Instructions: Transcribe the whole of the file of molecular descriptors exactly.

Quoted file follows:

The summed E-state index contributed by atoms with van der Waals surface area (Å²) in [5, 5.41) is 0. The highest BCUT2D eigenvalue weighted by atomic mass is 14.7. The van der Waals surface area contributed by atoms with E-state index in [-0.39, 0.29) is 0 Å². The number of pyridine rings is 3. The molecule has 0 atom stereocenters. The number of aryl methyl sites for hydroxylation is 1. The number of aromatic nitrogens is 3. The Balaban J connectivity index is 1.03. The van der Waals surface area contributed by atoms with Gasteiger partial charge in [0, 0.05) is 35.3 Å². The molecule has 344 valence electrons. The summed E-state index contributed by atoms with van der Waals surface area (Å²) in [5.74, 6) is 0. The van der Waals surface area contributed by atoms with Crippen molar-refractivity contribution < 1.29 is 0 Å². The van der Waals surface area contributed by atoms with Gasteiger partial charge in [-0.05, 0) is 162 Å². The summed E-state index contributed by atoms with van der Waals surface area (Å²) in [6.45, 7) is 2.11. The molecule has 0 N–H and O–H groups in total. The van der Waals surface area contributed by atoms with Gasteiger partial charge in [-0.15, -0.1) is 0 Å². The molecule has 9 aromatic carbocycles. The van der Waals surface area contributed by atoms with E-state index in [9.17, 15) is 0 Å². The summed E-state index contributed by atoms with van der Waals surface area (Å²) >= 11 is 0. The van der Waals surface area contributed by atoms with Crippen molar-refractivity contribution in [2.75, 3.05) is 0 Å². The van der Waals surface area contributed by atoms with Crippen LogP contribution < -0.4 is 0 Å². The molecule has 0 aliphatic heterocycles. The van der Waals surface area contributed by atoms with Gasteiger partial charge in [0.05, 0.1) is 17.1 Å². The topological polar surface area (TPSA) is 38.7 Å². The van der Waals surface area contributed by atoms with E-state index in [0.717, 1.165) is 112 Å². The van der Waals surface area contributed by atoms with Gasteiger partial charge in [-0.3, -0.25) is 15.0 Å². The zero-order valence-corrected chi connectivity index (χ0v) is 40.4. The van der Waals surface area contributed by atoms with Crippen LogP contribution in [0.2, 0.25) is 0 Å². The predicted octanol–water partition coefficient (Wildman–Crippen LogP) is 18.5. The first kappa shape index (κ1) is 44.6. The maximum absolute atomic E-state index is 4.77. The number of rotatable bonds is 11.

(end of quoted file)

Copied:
The summed E-state index contributed by atoms with van der Waals surface area (Å²) in [5, 5.41) is 0. The highest BCUT2D eigenvalue weighted by atomic mass is 14.7. The van der Waals surface area contributed by atoms with E-state index in [-0.39, 0.29) is 0 Å². The number of pyridine rings is 3. The molecule has 0 atom stereocenters. The number of aryl methyl sites for hydroxylation is 1. The number of aromatic nitrogens is 3. The Balaban J connectivity index is 1.03. The van der Waals surface area contributed by atoms with Gasteiger partial charge in [0, 0.05) is 35.3 Å². The molecule has 344 valence electrons. The summed E-state index contributed by atoms with van der Waals surface area (Å²) in [5.74, 6) is 0. The van der Waals surface area contributed by atoms with Crippen molar-refractivity contribution < 1.29 is 0 Å². The van der Waals surface area contributed by atoms with Gasteiger partial charge in [-0.05, 0) is 162 Å². The summed E-state index contributed by atoms with van der Waals surface area (Å²) in [6.45, 7) is 2.11. The molecule has 0 N–H and O–H groups in total. The van der Waals surface area contributed by atoms with Gasteiger partial charge in [-0.15, -0.1) is 0 Å². The molecule has 9 aromatic carbocycles. The van der Waals surface area contributed by atoms with E-state index in [9.17, 15) is 0 Å². The summed E-state index contributed by atoms with van der Waals surface area (Å²) >= 11 is 0. The van der Waals surface area contributed by atoms with Crippen molar-refractivity contribution in [2.75, 3.05) is 0 Å². The van der Waals surface area contributed by atoms with Crippen LogP contribution < -0.4 is 0 Å². The molecule has 0 aliphatic heterocycles. The van der Waals surface area contributed by atoms with Gasteiger partial charge in [0.05, 0.1) is 17.1 Å². The topological polar surface area (TPSA) is 38.7 Å². The van der Waals surface area contributed by atoms with E-state index in [0.717, 1.165) is 112 Å². The van der Waals surface area contributed by atoms with Gasteiger partial charge in [-0.3, -0.25) is 15.0 Å². The zero-order valence-corrected chi connectivity index (χ0v) is 40.4. The van der Waals surface area contributed by atoms with Crippen LogP contribution in [0.2, 0.25) is 0 Å². The predicted octanol–water partition coefficient (Wildman–Crippen LogP) is 18.5. The first kappa shape index (κ1) is 44.6. The maximum absolute atomic E-state index is 4.77. The number of rotatable bonds is 11.